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Conf’luence Mickaël Bourgoin

13 février 2011

Turbulent Transport of material particles : finite size and density effects
24 février 2011 à 10h30
Amphithéâtre Nougaro
Mickaël Bourgoin, Chargé de Recherche au Laboratoire des Ecoulements Géophysiques et Industriels, Grenoble.

Résumé :
Predicting the dynamics of inertial particles dispersed and transported in a turbulent flow remains a challenge with important applications in industrial and natural systems : dust and pollutants dispersion, industrial mixers, sediments in rivers, dispersion of gametes of marine animals, water droplets in clouds, atmospheric balloons, etc. One of the main difficulties lies in the intrinsic multi-scale nature of turbulence : depending on their size and density, particles will interact with structures of the carrier flow at different time and spatial scales. How the coupling between particle dynamics and fluid dynamics is influenced by size and density effects remains an open question and a very active field of research.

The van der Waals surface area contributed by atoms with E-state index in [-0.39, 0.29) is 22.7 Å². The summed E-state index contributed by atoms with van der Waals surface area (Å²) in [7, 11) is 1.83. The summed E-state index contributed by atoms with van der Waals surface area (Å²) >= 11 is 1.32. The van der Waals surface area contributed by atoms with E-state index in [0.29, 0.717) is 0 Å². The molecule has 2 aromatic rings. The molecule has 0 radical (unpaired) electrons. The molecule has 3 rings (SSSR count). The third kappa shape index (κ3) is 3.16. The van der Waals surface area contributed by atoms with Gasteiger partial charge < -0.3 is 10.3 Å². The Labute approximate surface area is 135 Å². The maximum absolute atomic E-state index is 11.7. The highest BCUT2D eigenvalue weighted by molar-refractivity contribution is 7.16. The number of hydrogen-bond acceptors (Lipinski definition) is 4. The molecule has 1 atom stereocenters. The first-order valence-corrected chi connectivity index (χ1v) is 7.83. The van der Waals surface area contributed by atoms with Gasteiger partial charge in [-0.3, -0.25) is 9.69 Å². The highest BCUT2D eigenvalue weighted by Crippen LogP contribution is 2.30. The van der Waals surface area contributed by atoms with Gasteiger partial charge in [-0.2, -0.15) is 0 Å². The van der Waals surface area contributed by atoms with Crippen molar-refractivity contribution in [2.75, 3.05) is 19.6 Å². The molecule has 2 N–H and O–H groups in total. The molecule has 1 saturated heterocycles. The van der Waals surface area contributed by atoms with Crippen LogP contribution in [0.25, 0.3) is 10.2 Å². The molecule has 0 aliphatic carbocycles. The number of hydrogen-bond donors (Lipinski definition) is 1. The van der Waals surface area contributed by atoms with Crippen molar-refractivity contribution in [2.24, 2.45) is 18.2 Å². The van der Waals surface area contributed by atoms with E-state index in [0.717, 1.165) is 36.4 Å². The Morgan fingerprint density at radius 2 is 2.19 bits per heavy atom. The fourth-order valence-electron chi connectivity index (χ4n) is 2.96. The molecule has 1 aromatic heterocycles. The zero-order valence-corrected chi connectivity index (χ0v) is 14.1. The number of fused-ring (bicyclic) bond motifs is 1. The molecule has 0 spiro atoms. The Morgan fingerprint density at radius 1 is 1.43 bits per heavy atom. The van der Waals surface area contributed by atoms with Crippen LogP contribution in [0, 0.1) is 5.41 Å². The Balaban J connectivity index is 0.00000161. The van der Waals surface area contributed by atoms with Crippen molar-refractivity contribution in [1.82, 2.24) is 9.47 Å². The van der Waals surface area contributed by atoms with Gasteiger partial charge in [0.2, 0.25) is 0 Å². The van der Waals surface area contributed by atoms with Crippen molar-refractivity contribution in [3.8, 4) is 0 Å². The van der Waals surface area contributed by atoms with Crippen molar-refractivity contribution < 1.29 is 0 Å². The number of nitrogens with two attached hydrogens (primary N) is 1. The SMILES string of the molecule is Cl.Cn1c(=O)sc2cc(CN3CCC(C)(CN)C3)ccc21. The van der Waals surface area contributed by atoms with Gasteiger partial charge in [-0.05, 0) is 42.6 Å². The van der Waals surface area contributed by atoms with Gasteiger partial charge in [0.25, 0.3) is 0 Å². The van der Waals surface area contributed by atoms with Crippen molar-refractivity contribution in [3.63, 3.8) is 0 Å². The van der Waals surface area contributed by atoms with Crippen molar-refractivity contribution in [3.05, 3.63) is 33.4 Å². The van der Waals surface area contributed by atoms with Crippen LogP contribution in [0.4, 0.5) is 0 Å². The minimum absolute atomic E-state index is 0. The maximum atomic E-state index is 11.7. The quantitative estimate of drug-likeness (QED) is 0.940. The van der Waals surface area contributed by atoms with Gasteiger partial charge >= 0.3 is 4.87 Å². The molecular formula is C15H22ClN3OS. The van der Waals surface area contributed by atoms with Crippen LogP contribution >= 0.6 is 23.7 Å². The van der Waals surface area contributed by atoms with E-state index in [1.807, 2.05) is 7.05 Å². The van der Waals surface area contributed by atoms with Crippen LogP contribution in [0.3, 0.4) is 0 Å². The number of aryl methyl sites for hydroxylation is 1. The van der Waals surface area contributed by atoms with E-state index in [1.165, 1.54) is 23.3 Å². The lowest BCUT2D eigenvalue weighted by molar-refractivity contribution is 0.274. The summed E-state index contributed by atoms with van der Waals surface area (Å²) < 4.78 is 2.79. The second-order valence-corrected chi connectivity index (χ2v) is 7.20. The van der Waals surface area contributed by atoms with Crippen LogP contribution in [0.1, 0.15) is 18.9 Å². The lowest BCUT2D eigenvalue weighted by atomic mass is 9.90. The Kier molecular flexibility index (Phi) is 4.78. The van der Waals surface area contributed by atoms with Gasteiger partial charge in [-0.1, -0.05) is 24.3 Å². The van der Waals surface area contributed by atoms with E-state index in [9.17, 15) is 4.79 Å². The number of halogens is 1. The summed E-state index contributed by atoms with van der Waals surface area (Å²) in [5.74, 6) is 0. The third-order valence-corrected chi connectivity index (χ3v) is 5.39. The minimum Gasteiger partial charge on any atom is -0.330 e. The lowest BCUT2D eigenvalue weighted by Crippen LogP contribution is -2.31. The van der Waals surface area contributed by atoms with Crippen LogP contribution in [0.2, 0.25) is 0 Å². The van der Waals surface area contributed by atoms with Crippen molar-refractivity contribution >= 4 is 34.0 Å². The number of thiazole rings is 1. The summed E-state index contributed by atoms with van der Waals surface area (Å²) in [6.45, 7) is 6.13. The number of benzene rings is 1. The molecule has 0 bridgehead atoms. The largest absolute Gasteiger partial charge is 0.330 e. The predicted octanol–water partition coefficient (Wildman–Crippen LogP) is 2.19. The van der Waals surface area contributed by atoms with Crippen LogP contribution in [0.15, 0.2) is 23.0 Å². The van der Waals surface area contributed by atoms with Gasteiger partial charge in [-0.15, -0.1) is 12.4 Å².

The goal of the present work is to investigate inertial dynamics of material particles in a turbulent flow. To achieve this, we have performed a systematic experimental investigation of how size and density affect the turbulent dynamics of particles. In a first step we have considered isolated particles and the focus is put on the characterization of the turbulent forcing experienced by the particle. An important aspect of this work has therefore focused on characterizing particles velocity and acceleration as a function of size and density. We find that while some features do exhibit specific size and density effects, others preserve an extremely robust turbulent signature, regardless of particles size and density, in contrast with usual point particle models predictions.